Polar and Dispersive Liquid Components
The process for measuring the polar and dispersive components of liquids is quite tedious, and there is relatively little published data. The measurement process is described in Robert Good's chapter in
Contact Angle, Wettability, and Adhesion, K. L. Mittal, VSP, ISBN 90-6764-157
This volume, edited by Kash Mittal, also has as good a list of liquid component valves as can be found anywhere.
Beyond the tedium of the measurement, the primary reason few liquids are reported is that only a few liquids are useful in contact angle measurements anyway. Generally speaking, these are the liquids listed in the FTA database distributed with the software. These few liquids satisfy the following criteria for usefulness in contact angle measurements:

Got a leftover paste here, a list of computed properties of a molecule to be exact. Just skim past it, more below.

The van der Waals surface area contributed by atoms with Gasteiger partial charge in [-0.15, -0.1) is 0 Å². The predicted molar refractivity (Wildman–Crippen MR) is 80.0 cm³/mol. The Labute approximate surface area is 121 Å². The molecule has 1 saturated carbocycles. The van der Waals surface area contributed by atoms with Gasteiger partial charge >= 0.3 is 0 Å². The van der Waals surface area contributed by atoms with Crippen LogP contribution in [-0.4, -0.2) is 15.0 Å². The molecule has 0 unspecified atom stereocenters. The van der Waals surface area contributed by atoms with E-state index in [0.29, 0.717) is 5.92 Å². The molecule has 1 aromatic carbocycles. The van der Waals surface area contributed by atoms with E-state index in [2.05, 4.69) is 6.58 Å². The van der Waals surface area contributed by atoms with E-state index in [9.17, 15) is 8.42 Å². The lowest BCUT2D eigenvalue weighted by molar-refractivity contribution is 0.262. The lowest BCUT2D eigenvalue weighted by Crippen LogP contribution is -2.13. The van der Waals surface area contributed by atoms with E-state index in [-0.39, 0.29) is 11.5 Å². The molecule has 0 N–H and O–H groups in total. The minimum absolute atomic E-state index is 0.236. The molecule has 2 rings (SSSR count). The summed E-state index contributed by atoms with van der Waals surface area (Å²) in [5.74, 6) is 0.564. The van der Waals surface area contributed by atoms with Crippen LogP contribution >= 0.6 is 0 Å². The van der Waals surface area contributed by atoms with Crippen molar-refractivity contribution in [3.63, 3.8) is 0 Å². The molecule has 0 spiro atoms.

High surface tension. Unless their surface tension is high, they will spread to low or zero contact angles on most solid surfaces. Once the liquid reaches a zero contact angle, no further information is available.
Not reactive with solid. The test liquid can not dissolve, or react with, or absorb into the solid.
Safe. The liquid must be relatively safe to use.
Note there is no use characterizing a low surface tension liquid that is going to have a zero, or essentially zero, angle on the surface. Such a liquid will create instabilities in the equations used to solve for a solid's components, such as the Owens-Wendt or Lewis acid/base equations.